Patrick Porter, a professor of international security and strategy at the University of Birmingham, explains at the Cato Institute that America must, in the words of Samuel P. Huntington, “address the gap between ambitions and capabilities.” Porter writes:
Deteriorating circumstances make it imperative for Washington to conduct a cold reassessment of its grand strategy.
It needs to ask what works and what doesn’t, to rank its interests into a hierarchy and distinguish what is vital from what is desirable, to assess what is achievable, and what costs and sacrifices it can bear.
The growing demand on already scarce resources, from the mounting costs of defense to the current and future burdens of entitlements, means that it will be difficult for the superpower to increase its extraction of resources from its population base. For a reassessment to be realistic, the country must be able to consider retrenchment, burden shifting, the accommodation of potential rivals, and the limitation of commitments.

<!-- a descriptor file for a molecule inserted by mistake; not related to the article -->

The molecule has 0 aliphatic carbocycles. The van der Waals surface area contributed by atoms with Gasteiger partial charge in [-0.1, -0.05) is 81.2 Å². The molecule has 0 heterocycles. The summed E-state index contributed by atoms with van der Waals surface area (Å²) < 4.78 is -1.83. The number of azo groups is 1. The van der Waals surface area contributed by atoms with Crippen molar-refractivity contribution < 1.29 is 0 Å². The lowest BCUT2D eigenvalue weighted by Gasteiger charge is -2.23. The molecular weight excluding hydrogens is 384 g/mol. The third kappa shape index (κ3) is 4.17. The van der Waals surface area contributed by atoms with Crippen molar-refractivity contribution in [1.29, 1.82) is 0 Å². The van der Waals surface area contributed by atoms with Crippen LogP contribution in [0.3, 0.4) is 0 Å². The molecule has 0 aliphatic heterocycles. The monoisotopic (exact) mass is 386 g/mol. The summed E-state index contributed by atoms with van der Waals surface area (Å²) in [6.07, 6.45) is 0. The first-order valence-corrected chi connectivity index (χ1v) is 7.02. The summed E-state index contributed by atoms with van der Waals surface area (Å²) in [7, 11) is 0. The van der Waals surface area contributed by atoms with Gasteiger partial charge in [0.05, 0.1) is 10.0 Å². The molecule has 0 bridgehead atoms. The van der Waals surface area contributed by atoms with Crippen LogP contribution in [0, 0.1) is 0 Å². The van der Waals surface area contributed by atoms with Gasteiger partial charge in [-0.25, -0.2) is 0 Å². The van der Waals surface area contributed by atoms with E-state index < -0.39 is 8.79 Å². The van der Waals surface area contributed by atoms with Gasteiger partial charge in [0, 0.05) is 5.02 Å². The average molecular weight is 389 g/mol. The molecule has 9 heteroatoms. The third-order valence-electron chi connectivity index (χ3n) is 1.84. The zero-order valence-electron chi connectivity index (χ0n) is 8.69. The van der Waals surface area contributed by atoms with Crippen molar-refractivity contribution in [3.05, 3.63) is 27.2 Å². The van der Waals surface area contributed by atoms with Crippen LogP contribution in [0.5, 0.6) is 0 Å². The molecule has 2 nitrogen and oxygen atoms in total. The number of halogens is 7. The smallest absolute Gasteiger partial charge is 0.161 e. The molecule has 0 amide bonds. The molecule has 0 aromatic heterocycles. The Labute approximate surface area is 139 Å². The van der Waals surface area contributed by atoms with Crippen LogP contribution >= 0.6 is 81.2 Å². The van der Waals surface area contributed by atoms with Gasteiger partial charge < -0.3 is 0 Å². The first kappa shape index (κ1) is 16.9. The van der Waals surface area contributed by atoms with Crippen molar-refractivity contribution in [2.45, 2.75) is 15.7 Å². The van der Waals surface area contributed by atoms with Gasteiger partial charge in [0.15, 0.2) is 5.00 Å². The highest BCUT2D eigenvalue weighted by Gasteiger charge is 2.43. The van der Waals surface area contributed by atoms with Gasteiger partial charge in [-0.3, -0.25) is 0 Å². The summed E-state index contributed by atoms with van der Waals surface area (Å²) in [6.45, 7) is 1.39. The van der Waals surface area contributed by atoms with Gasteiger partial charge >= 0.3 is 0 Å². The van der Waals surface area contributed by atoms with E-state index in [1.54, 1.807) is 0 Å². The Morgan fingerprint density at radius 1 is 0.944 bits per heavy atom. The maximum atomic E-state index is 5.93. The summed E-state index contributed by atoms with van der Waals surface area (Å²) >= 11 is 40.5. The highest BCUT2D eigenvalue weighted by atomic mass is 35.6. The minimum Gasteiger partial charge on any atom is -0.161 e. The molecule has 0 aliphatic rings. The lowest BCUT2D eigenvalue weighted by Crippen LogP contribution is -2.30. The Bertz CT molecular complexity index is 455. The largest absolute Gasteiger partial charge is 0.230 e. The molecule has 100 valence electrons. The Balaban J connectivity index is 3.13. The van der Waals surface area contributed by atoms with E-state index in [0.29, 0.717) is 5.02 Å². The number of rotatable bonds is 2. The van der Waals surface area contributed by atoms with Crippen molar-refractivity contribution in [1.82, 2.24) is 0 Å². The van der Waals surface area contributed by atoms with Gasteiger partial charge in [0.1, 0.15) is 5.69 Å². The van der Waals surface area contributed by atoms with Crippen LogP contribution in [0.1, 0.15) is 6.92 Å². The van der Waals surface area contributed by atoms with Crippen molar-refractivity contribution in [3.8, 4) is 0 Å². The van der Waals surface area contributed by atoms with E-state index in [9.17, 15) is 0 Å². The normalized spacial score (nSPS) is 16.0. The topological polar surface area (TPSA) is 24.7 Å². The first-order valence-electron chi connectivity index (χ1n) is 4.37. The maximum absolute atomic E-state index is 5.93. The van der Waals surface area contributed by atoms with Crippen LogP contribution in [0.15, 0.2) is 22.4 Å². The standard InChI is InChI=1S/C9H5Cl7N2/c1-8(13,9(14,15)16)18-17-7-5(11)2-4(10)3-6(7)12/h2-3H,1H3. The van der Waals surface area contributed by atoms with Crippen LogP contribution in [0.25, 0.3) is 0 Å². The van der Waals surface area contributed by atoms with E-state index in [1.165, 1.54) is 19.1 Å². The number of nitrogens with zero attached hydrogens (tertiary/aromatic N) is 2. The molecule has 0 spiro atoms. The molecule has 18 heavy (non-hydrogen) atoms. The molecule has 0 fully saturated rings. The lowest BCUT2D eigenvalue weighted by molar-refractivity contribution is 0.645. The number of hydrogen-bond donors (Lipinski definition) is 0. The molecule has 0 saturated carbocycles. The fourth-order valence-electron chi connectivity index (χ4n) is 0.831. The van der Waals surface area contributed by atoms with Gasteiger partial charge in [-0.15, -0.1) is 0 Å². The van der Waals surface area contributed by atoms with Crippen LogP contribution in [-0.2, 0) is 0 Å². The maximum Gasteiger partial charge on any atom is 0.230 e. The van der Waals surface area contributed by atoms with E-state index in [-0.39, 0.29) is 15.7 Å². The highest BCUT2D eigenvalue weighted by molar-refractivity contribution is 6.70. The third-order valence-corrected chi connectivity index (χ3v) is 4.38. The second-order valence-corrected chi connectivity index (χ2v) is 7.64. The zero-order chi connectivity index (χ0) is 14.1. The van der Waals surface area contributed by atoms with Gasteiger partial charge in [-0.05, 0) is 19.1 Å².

History suggests strategies that bring a state’s power and commitments into balance and that can successfully prevent overstretch, insolvency, or exhaustion.79 To do this, decision makers can draw on an American tradition of prudential, realist thinking about aligning resources and goals.
As Samuel P. Huntington summarized it, to address the gap between ambitions and capabilities, states can attempt
to redefine their interests and so reduce their commitments to a level which they can sustain with their existing capabilities; to reduce the threats to their interests through diplomacy; to enhance the contribution of allies to the protection of their interests; to increase their own resources, usually meaning larger military forces and military budgets; to substitute cheaper forms of power for more expensive ones, thus using the same resources to produce more power; to devise more effective strategies for the use of their capabilities, thereby securing also greater output in terms of power for the same input in terms of resources.80
If “liberal order” visions prevail, it will be deemed immoral even to consider an alternative of restraint.
A pernicious byproduct of such nostalgia is its reductionism, whereby traditionalists assert a false choice between primacy or “global leadership” on one hand and inward-looking isolation on the other.
Accordingly, advocates of primacy brand today’s realists who call for retrenchment as Trumpian.81
By contrast, if Washington can be liberated from the burdensome historical fantasy that hegemonic nostalgists impose upon it, then it can gain a clearer-sighted appreciation of the choices now before it.
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